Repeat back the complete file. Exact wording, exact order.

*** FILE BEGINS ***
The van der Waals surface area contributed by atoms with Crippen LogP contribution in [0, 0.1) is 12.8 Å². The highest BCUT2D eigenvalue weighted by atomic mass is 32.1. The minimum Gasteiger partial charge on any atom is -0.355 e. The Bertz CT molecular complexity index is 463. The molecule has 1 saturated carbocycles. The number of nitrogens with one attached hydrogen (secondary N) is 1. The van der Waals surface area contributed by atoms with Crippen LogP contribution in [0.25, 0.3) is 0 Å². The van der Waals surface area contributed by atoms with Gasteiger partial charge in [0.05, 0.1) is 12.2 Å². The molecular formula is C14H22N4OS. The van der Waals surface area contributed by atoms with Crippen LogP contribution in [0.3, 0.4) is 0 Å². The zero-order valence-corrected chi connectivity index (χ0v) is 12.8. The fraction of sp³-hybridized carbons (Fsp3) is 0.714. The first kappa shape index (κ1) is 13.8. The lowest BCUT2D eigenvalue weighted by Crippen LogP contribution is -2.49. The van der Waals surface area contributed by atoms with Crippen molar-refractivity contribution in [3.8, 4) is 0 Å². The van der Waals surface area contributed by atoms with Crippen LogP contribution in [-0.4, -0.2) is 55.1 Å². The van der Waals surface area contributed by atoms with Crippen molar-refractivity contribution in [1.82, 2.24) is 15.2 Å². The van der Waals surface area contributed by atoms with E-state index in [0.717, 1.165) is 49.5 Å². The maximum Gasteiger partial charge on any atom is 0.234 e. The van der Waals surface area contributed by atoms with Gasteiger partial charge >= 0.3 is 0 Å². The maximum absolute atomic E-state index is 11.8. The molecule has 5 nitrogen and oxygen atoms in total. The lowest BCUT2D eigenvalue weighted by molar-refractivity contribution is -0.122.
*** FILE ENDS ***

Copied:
The van der Waals surface area contributed by atoms with Crippen LogP contribution in [0, 0.1) is 12.8 Å². The highest BCUT2D eigenvalue weighted by atomic mass is 32.1. The minimum Gasteiger partial charge on any atom is -0.355 e. The Bertz CT molecular complexity index is 463. The molecule has 1 saturated carbocycles. The number of nitrogens with one attached hydrogen (secondary N) is 1. The van der Waals surface area contributed by atoms with Crippen LogP contribution in [0.25, 0.3) is 0 Å². The van der Waals surface area contributed by atoms with Gasteiger partial charge in [0.05, 0.1) is 12.2 Å². The molecular formula is C14H22N4OS. The van der Waals surface area contributed by atoms with Crippen LogP contribution in [0.3, 0.4) is 0 Å². The zero-order valence-corrected chi connectivity index (χ0v) is 12.8. The fraction of sp³-hybridized carbons (Fsp3) is 0.714. The first kappa shape index (κ1) is 13.8. The lowest BCUT2D eigenvalue weighted by Crippen LogP contribution is -2.49. The van der Waals surface area contributed by atoms with Crippen molar-refractivity contribution in [3.8, 4) is 0 Å². The van der Waals surface area contributed by atoms with Crippen LogP contribution in [-0.4, -0.2) is 55.1 Å². The van der Waals surface area contributed by atoms with Crippen molar-refractivity contribution in [1.82, 2.24) is 15.2 Å². The van der Waals surface area contributed by atoms with E-state index in [0.717, 1.165) is 49.5 Å². The maximum Gasteiger partial charge on any atom is 0.234 e. The van der Waals surface area contributed by atoms with Gasteiger partial charge >= 0.3 is 0 Å². The maximum absolute atomic E-state index is 11.8. The molecule has 5 nitrogen and oxygen atoms in total. The lowest BCUT2D eigenvalue weighted by molar-refractivity contribution is -0.122.